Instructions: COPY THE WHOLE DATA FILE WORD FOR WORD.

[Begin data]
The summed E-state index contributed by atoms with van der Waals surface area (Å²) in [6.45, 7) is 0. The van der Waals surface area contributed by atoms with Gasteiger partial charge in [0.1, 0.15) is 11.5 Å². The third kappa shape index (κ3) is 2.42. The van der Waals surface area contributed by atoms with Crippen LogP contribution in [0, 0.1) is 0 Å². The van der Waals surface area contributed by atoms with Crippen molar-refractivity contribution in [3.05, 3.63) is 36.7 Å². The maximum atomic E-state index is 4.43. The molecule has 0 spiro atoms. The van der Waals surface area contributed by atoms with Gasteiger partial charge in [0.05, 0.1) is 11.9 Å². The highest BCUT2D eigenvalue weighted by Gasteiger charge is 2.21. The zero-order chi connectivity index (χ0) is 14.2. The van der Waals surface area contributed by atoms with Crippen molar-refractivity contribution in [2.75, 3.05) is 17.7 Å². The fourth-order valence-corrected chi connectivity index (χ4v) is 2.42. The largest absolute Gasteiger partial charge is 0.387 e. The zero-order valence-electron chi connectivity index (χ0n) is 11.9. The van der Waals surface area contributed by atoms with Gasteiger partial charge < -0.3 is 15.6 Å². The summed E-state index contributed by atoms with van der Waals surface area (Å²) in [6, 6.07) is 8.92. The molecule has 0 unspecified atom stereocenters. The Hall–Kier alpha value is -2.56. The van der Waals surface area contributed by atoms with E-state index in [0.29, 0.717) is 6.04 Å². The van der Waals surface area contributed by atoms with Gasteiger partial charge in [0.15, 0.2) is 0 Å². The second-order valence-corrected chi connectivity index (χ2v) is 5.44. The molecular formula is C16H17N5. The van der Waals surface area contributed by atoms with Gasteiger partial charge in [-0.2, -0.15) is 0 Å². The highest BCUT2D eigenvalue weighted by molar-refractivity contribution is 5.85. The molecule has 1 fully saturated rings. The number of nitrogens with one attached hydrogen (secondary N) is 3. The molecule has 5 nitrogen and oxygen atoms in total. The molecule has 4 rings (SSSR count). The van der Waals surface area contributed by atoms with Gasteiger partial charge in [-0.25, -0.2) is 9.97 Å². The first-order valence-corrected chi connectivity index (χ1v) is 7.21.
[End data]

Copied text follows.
The summed E-state index contributed by atoms with van der Waals surface area (Å²) in [6.45, 7) is 0. The van der Waals surface area contributed by atoms with Gasteiger partial charge in [0.1, 0.15) is 11.5 Å². The third kappa shape index (κ3) is 2.42. The van der Waals surface area contributed by atoms with Crippen LogP contribution in [0, 0.1) is 0 Å². The van der Waals surface area contributed by atoms with Crippen molar-refractivity contribution in [3.05, 3.63) is 36.7 Å². The maximum atomic E-state index is 4.43. The molecule has 0 spiro atoms. The van der Waals surface area contributed by atoms with Gasteiger partial charge in [0.05, 0.1) is 11.9 Å². The highest BCUT2D eigenvalue weighted by Gasteiger charge is 2.21. The zero-order chi connectivity index (χ0) is 14.2. The van der Waals surface area contributed by atoms with Crippen molar-refractivity contribution in [2.75, 3.05) is 17.7 Å². The fourth-order valence-corrected chi connectivity index (χ4v) is 2.42. The largest absolute Gasteiger partial charge is 0.387 e. The zero-order valence-electron chi connectivity index (χ0n) is 11.9. The van der Waals surface area contributed by atoms with Gasteiger partial charge < -0.3 is 15.6 Å². The summed E-state index contributed by atoms with van der Waals surface area (Å²) in [6, 6.07) is 8.92. The molecule has 0 unspecified atom stereocenters. The Hall–Kier alpha value is -2.56. The van der Waals surface area contributed by atoms with E-state index in [0.29, 0.717) is 6.04 Å². The van der Waals surface area contributed by atoms with Gasteiger partial charge in [0.15, 0.2) is 0 Å². The second-order valence-corrected chi connectivity index (χ2v) is 5.44. The molecular formula is C16H17N5. The van der Waals surface area contributed by atoms with Gasteiger partial charge in [-0.2, -0.15) is 0 Å². The highest BCUT2D eigenvalue weighted by molar-refractivity contribution is 5.85. The molecule has 1 fully saturated rings. The number of nitrogens with one attached hydrogen (secondary N) is 3. The molecule has 5 nitrogen and oxygen atoms in total. The molecule has 4 rings (SSSR count). The van der Waals surface area contributed by atoms with Gasteiger partial charge in [-0.25, -0.2) is 9.97 Å². The first-order valence-corrected chi connectivity index (χ1v) is 7.21.